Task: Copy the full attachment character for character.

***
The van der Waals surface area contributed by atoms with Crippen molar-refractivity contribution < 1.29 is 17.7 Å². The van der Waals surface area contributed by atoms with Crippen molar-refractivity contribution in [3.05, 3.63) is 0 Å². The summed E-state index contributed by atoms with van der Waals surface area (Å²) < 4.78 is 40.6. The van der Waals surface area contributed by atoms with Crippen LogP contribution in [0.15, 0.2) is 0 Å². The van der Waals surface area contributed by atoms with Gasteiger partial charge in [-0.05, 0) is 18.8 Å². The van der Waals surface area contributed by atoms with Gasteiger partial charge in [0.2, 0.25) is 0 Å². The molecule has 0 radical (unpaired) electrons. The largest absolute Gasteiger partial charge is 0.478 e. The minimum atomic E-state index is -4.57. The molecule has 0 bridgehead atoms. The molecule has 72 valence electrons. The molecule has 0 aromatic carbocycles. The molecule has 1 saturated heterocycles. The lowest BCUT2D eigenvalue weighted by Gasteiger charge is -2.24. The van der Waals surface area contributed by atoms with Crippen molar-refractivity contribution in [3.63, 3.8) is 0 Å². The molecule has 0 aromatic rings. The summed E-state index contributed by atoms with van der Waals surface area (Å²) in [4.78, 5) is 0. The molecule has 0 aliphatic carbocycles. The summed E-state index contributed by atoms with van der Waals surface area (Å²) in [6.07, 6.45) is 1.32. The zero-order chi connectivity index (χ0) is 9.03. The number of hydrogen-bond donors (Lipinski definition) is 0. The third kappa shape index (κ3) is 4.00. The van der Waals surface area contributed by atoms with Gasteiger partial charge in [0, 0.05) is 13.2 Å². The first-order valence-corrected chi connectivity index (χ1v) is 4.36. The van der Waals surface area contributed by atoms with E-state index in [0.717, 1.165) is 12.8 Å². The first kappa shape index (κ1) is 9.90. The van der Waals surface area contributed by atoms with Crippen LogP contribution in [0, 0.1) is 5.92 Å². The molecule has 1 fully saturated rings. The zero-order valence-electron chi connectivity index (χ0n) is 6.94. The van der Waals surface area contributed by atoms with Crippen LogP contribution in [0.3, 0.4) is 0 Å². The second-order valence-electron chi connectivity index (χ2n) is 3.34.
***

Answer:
The van der Waals surface area contributed by atoms with Crippen molar-refractivity contribution < 1.29 is 17.7 Å². The van der Waals surface area contributed by atoms with Crippen molar-refractivity contribution in [3.05, 3.63) is 0 Å². The summed E-state index contributed by atoms with van der Waals surface area (Å²) < 4.78 is 40.6. The van der Waals surface area contributed by atoms with Crippen LogP contribution in [0.15, 0.2) is 0 Å². The van der Waals surface area contributed by atoms with Gasteiger partial charge in [-0.05, 0) is 18.8 Å². The van der Waals surface area contributed by atoms with Gasteiger partial charge in [0.2, 0.25) is 0 Å². The molecule has 0 radical (unpaired) electrons. The largest absolute Gasteiger partial charge is 0.478 e. The minimum atomic E-state index is -4.57. The molecule has 0 bridgehead atoms. The molecule has 72 valence electrons. The molecule has 0 aromatic carbocycles. The molecule has 1 saturated heterocycles. The lowest BCUT2D eigenvalue weighted by Gasteiger charge is -2.24. The van der Waals surface area contributed by atoms with Crippen molar-refractivity contribution in [3.63, 3.8) is 0 Å². The molecule has 0 aromatic rings. The summed E-state index contributed by atoms with van der Waals surface area (Å²) in [4.78, 5) is 0. The molecule has 0 aliphatic carbocycles. The summed E-state index contributed by atoms with van der Waals surface area (Å²) in [6.07, 6.45) is 1.32. The zero-order chi connectivity index (χ0) is 9.03. The number of hydrogen-bond donors (Lipinski definition) is 0. The third kappa shape index (κ3) is 4.00. The van der Waals surface area contributed by atoms with Gasteiger partial charge in [0, 0.05) is 13.2 Å². The first-order valence-corrected chi connectivity index (χ1v) is 4.36. The van der Waals surface area contributed by atoms with E-state index in [0.717, 1.165) is 12.8 Å². The first kappa shape index (κ1) is 9.90. The van der Waals surface area contributed by atoms with Crippen LogP contribution in [0, 0.1) is 5.92 Å². The molecule has 1 fully saturated rings. The zero-order valence-electron chi connectivity index (χ0n) is 6.94. The van der Waals surface area contributed by atoms with Crippen LogP contribution in [0.3, 0.4) is 0 Å². The second-order valence-electron chi connectivity index (χ2n) is 3.34.